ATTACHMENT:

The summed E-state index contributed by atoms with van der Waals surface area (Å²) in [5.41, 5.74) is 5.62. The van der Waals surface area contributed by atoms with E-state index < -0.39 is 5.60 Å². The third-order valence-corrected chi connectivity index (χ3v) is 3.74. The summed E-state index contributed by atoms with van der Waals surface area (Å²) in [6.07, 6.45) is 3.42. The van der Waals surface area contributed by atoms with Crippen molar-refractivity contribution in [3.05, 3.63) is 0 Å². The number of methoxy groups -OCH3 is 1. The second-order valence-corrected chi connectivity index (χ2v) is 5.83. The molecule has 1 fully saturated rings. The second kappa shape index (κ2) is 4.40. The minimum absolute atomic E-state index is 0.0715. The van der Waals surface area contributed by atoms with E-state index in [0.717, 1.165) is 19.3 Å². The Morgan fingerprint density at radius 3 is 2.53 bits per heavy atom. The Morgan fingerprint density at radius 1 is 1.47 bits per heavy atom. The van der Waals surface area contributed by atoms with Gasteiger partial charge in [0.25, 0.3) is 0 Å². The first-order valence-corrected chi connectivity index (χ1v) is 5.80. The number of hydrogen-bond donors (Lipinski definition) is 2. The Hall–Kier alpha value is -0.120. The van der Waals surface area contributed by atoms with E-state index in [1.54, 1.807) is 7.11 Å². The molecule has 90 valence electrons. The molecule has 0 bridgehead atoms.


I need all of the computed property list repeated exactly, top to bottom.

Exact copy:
The summed E-state index contributed by atoms with van der Waals surface area (Å²) in [5.41, 5.74) is 5.62. The van der Waals surface area contributed by atoms with E-state index < -0.39 is 5.60 Å². The third-order valence-corrected chi connectivity index (χ3v) is 3.74. The summed E-state index contributed by atoms with van der Waals surface area (Å²) in [6.07, 6.45) is 3.42. The van der Waals surface area contributed by atoms with Crippen molar-refractivity contribution in [3.05, 3.63) is 0 Å². The number of methoxy groups -OCH3 is 1. The second-order valence-corrected chi connectivity index (χ2v) is 5.83. The molecule has 1 fully saturated rings. The second kappa shape index (κ2) is 4.40. The minimum absolute atomic E-state index is 0.0715. The van der Waals surface area contributed by atoms with E-state index in [0.717, 1.165) is 19.3 Å². The Morgan fingerprint density at radius 3 is 2.53 bits per heavy atom. The Morgan fingerprint density at radius 1 is 1.47 bits per heavy atom. The van der Waals surface area contributed by atoms with Gasteiger partial charge in [0.25, 0.3) is 0 Å². The first-order valence-corrected chi connectivity index (χ1v) is 5.80. The number of hydrogen-bond donors (Lipinski definition) is 2. The Hall–Kier alpha value is -0.120. The van der Waals surface area contributed by atoms with E-state index in [1.54, 1.807) is 7.11 Å². The molecule has 90 valence electrons. The molecule has 0 bridgehead atoms.